Validation of new drugs to slow growth of cancer cells

James Grey is our very first Travelling Prize Fellowship awardee, and has been supported to continue his promising research into the development of potential new treatments for prostate cancer. We previously funded James to carry out a PhD in which he successfully identified new drivers of prostate cancer that can be stopped with drugs that have already been developed. From his PhD, James has shown that these drugs can successfully prevent the growth of prostate cancer cells in the laboratory. The next step is for these drugs to be more rigorously tested to confirm James’ findings, before they can then be trialled in men.

James will travel to the Erasmus MC Cancer Institute in Rotterdam, a centre renowned for developing new therapies for prostate cancer, where he will learn the skills and techniques needed to perform experiments using models that more accurately mimic advanced prostate cancer tumours in men.

This placement will give me the expertise I need to further test these drugs, and I will bring these disease modelling techniques back to Newcastle University, to complement the expertise of my peers in target identification and validation, thereby driving forward research into new prostate cancer treatments.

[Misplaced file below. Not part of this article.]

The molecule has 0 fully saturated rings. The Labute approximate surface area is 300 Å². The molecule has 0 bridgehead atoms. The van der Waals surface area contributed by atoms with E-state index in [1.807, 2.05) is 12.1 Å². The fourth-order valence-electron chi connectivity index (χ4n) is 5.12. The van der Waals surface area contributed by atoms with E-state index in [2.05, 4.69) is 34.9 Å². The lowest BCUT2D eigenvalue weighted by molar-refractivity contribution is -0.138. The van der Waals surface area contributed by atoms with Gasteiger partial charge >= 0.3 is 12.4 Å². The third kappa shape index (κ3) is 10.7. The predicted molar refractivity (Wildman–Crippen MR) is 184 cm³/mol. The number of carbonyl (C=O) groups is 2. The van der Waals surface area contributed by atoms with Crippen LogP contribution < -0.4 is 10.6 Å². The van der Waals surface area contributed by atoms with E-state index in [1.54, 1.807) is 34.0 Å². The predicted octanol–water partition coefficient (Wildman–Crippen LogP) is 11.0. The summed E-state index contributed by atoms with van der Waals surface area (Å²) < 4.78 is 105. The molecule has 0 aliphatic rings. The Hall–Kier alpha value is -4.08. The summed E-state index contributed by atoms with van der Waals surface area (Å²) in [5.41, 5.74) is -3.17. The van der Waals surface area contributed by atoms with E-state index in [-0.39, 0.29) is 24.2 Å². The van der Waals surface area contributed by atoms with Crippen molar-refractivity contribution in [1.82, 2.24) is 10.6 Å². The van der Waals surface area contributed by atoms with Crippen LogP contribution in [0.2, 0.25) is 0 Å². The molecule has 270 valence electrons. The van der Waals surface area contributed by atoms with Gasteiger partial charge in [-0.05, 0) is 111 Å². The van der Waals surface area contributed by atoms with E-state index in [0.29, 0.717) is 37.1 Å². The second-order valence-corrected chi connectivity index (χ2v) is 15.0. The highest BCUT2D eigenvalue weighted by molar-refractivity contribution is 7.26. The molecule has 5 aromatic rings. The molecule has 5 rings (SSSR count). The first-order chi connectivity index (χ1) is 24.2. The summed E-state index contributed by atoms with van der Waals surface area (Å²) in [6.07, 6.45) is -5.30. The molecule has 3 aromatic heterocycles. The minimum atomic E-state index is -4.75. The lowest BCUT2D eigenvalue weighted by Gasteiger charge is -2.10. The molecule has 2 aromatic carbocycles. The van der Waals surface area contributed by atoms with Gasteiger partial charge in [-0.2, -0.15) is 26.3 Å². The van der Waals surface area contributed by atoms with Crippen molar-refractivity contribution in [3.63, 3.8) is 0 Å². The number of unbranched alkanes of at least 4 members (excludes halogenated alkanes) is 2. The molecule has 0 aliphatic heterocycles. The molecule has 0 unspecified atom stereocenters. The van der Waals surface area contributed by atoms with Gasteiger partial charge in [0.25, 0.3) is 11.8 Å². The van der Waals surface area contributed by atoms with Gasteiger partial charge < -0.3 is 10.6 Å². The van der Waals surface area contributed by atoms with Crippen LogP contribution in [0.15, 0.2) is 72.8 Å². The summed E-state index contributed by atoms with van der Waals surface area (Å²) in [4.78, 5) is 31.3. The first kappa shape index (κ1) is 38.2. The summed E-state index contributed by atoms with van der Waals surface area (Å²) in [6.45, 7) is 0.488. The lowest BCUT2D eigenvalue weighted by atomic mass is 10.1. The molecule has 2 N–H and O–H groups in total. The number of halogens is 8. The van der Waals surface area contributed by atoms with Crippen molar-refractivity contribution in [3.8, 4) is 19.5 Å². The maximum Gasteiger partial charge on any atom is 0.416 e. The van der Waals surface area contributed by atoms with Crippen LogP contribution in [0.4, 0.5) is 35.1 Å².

Dr James Grey

James will develop a detailed insight into how well these drugs would work in men and if they are suitable to progress into clinical trials. As these drugs already exist, it may be possible to advance into clinical testing within 2-3 years of the project, bypassing the lengthy drug discovery phases. This project may also identify which men are most likely to respond to these drugs and whether they could work effectively in combination with existing treatments, particularly for men where standard treatments fail.

Grant information

Researcher – Dr James Grey
Institution – University of Newcastle
Grant award – £210,216.00
Reference – TLD-PF15-002

Hear more from James as a PhD student when he spoke to us about the importance of collaboration with other researchers (at 2 minutes):